Ina Fried

Recent Posts by Ina Fried

Where Does Googorola Leave HP’s webOS?

In the wake of Google’s megadeal to acquire Motorola Mobility, it’s only natural to evaluate what this means for the other key players in the wireless space. One of the trickiest to figure out is what the deal could mean for Hewlett-Packard and its nascent webOS business.

Given the fears that some have over what Google’s control of Motorola could mean for other Android makers, some have suggested the deal might leave the door open for HP to get more aggressive about licensing its webOS to other device makers.

On one hand, HP has said it is open to some licensing of webOS. That said, the company explained at the time that it was mainly talking about those interested in taking the operating system into new areas, as opposed to those that would compete in the tablet and phone space.

Indeed, licensing webOS would put phone makers in the same position they may find themselves in with Google — that is, competing against the same company whose software they are using. This, tech historians note, is not something that has tended to work well in the tech industry.

Apple briefly licensed the Mac operating system, but ultimately pulled the plug on that effort. Palm tried to be both hardware maker and licensee, sharing its software with Sony and Handspring, among others. Eventually, though, it found that relationship too complicated, and tried to split off its operating system and hardware businesses.

Another option for HP would be to use webOS for tablets, printers and other hardware, but license out the software for use on phones. The appeal of this would be that HP has never been a big player in phones, and it has little revenue today in that area. On the downside, it’s not clear how much interest there is, nor how much money it could make competing against Android, which Google does not charge directly for. Plus, HP has always been more of a hardware company than a software concern.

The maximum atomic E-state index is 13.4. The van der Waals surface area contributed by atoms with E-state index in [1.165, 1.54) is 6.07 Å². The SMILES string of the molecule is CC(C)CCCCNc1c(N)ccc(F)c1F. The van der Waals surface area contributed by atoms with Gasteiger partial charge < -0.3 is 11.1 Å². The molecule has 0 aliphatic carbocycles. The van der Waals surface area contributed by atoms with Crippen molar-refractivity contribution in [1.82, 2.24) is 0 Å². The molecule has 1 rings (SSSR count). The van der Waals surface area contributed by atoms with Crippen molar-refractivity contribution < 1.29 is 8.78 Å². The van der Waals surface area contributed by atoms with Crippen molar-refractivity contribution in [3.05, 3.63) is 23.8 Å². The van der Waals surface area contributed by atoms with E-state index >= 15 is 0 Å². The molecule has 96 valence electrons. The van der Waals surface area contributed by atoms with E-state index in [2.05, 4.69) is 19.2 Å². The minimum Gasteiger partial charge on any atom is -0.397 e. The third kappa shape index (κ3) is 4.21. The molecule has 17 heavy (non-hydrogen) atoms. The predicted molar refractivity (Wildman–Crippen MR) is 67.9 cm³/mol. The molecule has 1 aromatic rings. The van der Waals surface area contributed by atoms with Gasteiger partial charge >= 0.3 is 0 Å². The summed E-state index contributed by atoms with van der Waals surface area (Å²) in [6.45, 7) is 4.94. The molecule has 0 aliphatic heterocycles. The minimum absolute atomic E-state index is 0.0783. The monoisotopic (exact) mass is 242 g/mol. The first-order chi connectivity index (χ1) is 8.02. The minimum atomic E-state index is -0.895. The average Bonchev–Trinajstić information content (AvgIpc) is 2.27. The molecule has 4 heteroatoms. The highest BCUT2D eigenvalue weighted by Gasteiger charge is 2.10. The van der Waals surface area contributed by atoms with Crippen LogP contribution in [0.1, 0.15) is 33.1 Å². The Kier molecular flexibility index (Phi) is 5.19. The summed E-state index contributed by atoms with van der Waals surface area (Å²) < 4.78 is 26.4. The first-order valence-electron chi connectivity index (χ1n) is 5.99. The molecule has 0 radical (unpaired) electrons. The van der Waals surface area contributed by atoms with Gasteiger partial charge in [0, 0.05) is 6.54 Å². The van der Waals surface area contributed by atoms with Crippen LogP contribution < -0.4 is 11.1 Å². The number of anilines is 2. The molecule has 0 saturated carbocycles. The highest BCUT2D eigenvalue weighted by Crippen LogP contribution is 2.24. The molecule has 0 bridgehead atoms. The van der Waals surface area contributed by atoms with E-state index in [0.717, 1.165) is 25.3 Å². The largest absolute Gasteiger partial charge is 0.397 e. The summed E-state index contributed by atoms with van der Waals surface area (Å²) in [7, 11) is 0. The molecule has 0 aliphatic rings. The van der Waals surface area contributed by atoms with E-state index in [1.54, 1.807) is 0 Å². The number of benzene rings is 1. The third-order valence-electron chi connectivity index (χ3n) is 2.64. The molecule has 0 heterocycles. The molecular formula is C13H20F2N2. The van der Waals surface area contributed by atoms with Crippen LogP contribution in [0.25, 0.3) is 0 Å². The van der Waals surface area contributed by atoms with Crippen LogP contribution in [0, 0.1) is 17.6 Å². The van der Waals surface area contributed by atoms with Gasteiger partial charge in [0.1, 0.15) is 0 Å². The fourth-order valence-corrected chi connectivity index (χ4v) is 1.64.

“It’s hard to imagine licensing would be enough for them without being in the hardware business,” says Gartner analyst Michael Gartenberg.

An HP representative declined to comment on the company’s reaction to the Google-Motorola deal, though it may have more to say when it reports earnings on Thursday.

One thing is clear: HP needs to do something if it wants webOS to be a serious player in the mobile space.

So far, HP’s sales of webOS devices have been poor, and that is probably putting it mildly. The Pre phone business essentially disappeared from the radar screen as HP integrated Palm. HP’s only phone to go on sale is the tiny Veer. Though cute, its diminutive size makes it a niche product, and it is available so far from only one U.S. carrier, AT&T. A promised Pre 3 phone has yet to start shipping.

On the tablet side, HP has come out with the TouchPad. Like the original Palm Pre, the first webOS tablet shows a nice combination of ease of use and innovation, but criticism of the hardware and a lack of apps dominated early reviews.

HP hasn’t officially commented on sales, but all indications are that they have been bad. HP has been trying all manner of price cuts, and sources say sales at Best Buy have been especially bad — and that’s from a retailer that said it was pleased with early sales of RIM’s PlayBook.

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Just as the atom bomb was the weapon that was supposed to render war obsolete, the Internet seems like capitalism’s ultimate feat of self-destructive genius, an economic doomsday device rendering it impossible for anyone to ever make a profit off anything again. It’s especially hopeless for those whose work is easily digitized and accessed free of charge.

— Author Tim Kreider on not getting paid for one’s work